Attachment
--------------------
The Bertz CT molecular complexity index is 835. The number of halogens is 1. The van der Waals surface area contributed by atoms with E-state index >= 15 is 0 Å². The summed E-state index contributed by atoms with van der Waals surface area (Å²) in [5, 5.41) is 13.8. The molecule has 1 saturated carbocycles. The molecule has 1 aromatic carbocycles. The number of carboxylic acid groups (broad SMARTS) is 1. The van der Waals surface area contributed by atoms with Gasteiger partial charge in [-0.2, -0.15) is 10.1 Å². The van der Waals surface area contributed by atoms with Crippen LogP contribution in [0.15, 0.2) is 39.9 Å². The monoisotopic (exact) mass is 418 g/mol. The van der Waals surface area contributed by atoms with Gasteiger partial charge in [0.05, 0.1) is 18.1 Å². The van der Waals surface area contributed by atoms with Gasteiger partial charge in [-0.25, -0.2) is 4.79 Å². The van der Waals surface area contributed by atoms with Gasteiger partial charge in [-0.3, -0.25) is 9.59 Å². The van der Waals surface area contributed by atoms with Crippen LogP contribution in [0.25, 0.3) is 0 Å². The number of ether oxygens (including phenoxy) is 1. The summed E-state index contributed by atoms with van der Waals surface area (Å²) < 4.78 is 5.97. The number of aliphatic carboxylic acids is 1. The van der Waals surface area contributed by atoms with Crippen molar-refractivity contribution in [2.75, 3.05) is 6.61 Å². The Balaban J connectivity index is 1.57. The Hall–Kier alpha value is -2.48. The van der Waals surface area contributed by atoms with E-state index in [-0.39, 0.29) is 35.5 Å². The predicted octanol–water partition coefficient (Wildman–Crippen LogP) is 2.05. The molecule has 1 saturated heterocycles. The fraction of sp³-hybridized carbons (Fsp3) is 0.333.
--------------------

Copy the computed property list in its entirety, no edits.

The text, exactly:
The Bertz CT molecular complexity index is 835. The number of halogens is 1. The van der Waals surface area contributed by atoms with E-state index >= 15 is 0 Å². The summed E-state index contributed by atoms with van der Waals surface area (Å²) in [5, 5.41) is 13.8. The molecule has 1 saturated carbocycles. The molecule has 1 aromatic carbocycles. The number of carboxylic acid groups (broad SMARTS) is 1. The van der Waals surface area contributed by atoms with Gasteiger partial charge in [-0.2, -0.15) is 10.1 Å². The van der Waals surface area contributed by atoms with Crippen LogP contribution in [0.15, 0.2) is 39.9 Å². The monoisotopic (exact) mass is 418 g/mol. The van der Waals surface area contributed by atoms with Gasteiger partial charge in [0.05, 0.1) is 18.1 Å². The van der Waals surface area contributed by atoms with Gasteiger partial charge in [-0.25, -0.2) is 4.79 Å². The van der Waals surface area contributed by atoms with Gasteiger partial charge in [-0.3, -0.25) is 9.59 Å². The van der Waals surface area contributed by atoms with Crippen LogP contribution in [0.25, 0.3) is 0 Å². The number of ether oxygens (including phenoxy) is 1. The summed E-state index contributed by atoms with van der Waals surface area (Å²) < 4.78 is 5.97. The number of aliphatic carboxylic acids is 1. The van der Waals surface area contributed by atoms with Crippen molar-refractivity contribution in [2.75, 3.05) is 6.61 Å². The Balaban J connectivity index is 1.57. The Hall–Kier alpha value is -2.48. The van der Waals surface area contributed by atoms with E-state index in [-0.39, 0.29) is 35.5 Å². The predicted octanol–water partition coefficient (Wildman–Crippen LogP) is 2.05. The molecule has 1 saturated heterocycles. The fraction of sp³-hybridized carbons (Fsp3) is 0.333.